TLR3 ectodomainA week after I talked about toll-like receptors (TLRs) and their role in signaling “danger”, here’s another beautiful real-world example.

TLRs, remember, are pattern-recognition molecules that identify “pathogen-associated molecular patterns” (PAMP). There are a dozen or so of them in humans and mice, and they recognize things like bacterial cell walls, viral DNA, and double-stranded RNA (which is associated with a lot of viral infections). The downstream effects that TLRs trigger after they recognize a PAMP are various, but typically do things like activating dendritic cells and inducing interferon release.

Herpes simplex viruses, like most herpesviruses, are ancient and immensely successful viruses. They’re very common infections (HSV type 1 infects something like 60-80% of North Americans; HSV-2, around 25%), rarely cause any diseases at all, and most of the diseases they are associated with, are fairly mild. But occasionally, HSVs do cause serious disease, most dramatically herpes simplex encephalitis (HSE). HSE isn’t common, but it has a 70% mortality rate, and the survivors often have long-term neurologic problems. Why do some two out of a million people have such major problems, while the vast majority breeze along without even knowing they’re infected?

I think it’s fair to say that we don’t know much about immunity to HSV. We know that cytotoxic T lymphocytes are abundant and may help prevent recurrence, but don’t eliminate the infection. (HSVs do have an immune evasion molecule, ICP47,1 that purportedly provides resistance to CTL, but it’s not clear how important that is in actual infection — as is true of most viral anti-CTL immune evasion molecules.) Natural killer cells are probably involved in resistance, but we don’t have a detailed understanding of that either. For that matter, only a handful of humans lacking NK function have been found, and while a couple of them have been susceptible to herpesvirus infections2 it’s been varicella, rather than herpes simplex, that was the major problem.3

One reason we don’t fully understand immunity to HSV is that, like most herpesviruses, HSVs are very host-specific. Although they will infect mice, the course of infection there is probably quite different than in humans, and we don’t see many humans lining up for the chance to be infected with mutant herpes simplex viruses. On the other hand, without wanting to be too vulture-ish about it, one advantage of a human-specific virus is that humans are a huge population that is naturally riddled with mutations, and those mutations that are associated with disease tend to get examined carefully. An example of one such mutation is in the 14 September issue of Science.4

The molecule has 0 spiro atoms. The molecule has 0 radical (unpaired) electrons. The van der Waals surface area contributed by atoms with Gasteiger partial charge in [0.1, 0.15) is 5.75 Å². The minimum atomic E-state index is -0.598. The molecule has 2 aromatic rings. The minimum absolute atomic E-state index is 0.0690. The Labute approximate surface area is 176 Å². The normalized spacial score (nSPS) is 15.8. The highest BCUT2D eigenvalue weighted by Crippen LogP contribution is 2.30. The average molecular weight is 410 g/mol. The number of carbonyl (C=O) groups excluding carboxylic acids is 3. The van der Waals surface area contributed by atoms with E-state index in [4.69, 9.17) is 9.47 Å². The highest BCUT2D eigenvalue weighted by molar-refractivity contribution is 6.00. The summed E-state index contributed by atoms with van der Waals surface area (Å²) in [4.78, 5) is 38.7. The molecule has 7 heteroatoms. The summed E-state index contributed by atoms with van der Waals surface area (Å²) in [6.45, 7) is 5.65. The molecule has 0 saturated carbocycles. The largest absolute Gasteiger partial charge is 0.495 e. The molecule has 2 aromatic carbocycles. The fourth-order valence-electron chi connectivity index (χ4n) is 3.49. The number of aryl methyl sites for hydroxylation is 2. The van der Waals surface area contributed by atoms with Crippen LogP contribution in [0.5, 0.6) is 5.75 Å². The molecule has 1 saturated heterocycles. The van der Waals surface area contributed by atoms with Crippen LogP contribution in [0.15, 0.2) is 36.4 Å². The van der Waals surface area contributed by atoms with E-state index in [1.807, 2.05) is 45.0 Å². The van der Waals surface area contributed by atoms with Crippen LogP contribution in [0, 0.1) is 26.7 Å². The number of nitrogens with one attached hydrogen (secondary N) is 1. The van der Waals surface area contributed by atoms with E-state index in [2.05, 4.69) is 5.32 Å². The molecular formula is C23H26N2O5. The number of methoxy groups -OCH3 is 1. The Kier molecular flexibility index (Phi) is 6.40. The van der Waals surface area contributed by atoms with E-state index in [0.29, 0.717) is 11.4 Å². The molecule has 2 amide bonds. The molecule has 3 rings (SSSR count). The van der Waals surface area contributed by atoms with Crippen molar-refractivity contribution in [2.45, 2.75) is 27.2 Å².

Herpes simplex virus-infected cellIn this paper, they looked at two children who had herpes simplex encephalitis. Both children, though they are unrelated, turned out to have the same point mutation in their TLR3. TLR3 is the TLR that recognizes double-stranded RNA. Herpes simplex virus produces dsRNA during infection, and although other PAMP receptors also recognize dsRNA, apparently only TLR3 recognizes the form that HSV produces, because it seems that TLR3 is essential for protection against encephalitis caused by herpes simplex.5 It’s not a universal effect: TLR3 does not seem to be important for recognizing several other viruses, including some with double-stranded RNA genomes,6 but is important in protecting against another herpesvirus, murine cytomegalovirus.7

As a side note, TLR3 was the first (and I believe only) TLR that’s been crystallized,8 so we know a bit about its structure. (I made the figure at top, using YASARA, from the Choe et al structure.) The mutation is in a region proposed to be associated with dsRNA binding and with receptor dimerization. The mutation here turns out to be dominant-negative (heterozygotes are unresponsive to dsRNA through TLR3), and this (at least to me) hints that perhaps dimerization is intact but binding is screwed up.